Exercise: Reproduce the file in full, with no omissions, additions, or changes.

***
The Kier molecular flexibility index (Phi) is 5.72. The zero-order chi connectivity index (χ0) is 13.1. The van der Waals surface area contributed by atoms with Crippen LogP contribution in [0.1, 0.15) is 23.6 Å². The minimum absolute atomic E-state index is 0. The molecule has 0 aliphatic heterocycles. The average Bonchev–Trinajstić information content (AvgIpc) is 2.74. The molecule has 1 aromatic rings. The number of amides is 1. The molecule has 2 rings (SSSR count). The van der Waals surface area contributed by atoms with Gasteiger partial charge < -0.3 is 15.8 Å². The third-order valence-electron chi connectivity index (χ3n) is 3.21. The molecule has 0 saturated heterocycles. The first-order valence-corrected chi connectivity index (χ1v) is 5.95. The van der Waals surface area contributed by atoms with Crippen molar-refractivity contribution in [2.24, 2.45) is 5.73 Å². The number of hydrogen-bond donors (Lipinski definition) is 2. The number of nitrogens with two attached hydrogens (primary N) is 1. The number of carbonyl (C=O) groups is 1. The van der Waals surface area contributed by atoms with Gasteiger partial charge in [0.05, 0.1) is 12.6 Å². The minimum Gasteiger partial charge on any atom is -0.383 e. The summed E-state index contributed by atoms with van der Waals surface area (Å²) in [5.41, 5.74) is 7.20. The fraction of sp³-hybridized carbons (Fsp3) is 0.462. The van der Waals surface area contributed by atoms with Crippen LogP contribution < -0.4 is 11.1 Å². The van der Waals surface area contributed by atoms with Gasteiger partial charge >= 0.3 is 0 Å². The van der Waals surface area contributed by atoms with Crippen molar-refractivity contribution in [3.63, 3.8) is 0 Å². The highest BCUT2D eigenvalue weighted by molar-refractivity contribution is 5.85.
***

The Kier molecular flexibility index (Phi) is 5.72. The zero-order chi connectivity index (χ0) is 13.1. The van der Waals surface area contributed by atoms with Crippen LogP contribution in [0.1, 0.15) is 23.6 Å². The minimum absolute atomic E-state index is 0. The molecule has 0 aliphatic heterocycles. The average Bonchev–Trinajstić information content (AvgIpc) is 2.74. The molecule has 1 aromatic rings. The number of amides is 1. The molecule has 2 rings (SSSR count). The van der Waals surface area contributed by atoms with Gasteiger partial charge < -0.3 is 15.8 Å². The third-order valence-electron chi connectivity index (χ3n) is 3.21. The molecule has 0 saturated heterocycles. The first-order valence-corrected chi connectivity index (χ1v) is 5.95. The van der Waals surface area contributed by atoms with Crippen molar-refractivity contribution in [2.24, 2.45) is 5.73 Å². The number of hydrogen-bond donors (Lipinski definition) is 2. The number of nitrogens with two attached hydrogens (primary N) is 1. The number of carbonyl (C=O) groups is 1. The van der Waals surface area contributed by atoms with Gasteiger partial charge in [0.05, 0.1) is 12.6 Å². The minimum Gasteiger partial charge on any atom is -0.383 e. The summed E-state index contributed by atoms with van der Waals surface area (Å²) in [5.41, 5.74) is 7.20. The fraction of sp³-hybridized carbons (Fsp3) is 0.462. The van der Waals surface area contributed by atoms with Crippen LogP contribution < -0.4 is 11.1 Å². The van der Waals surface area contributed by atoms with Gasteiger partial charge >= 0.3 is 0 Å². The van der Waals surface area contributed by atoms with Crippen molar-refractivity contribution in [3.63, 3.8) is 0 Å². The highest BCUT2D eigenvalue weighted by molar-refractivity contribution is 5.85.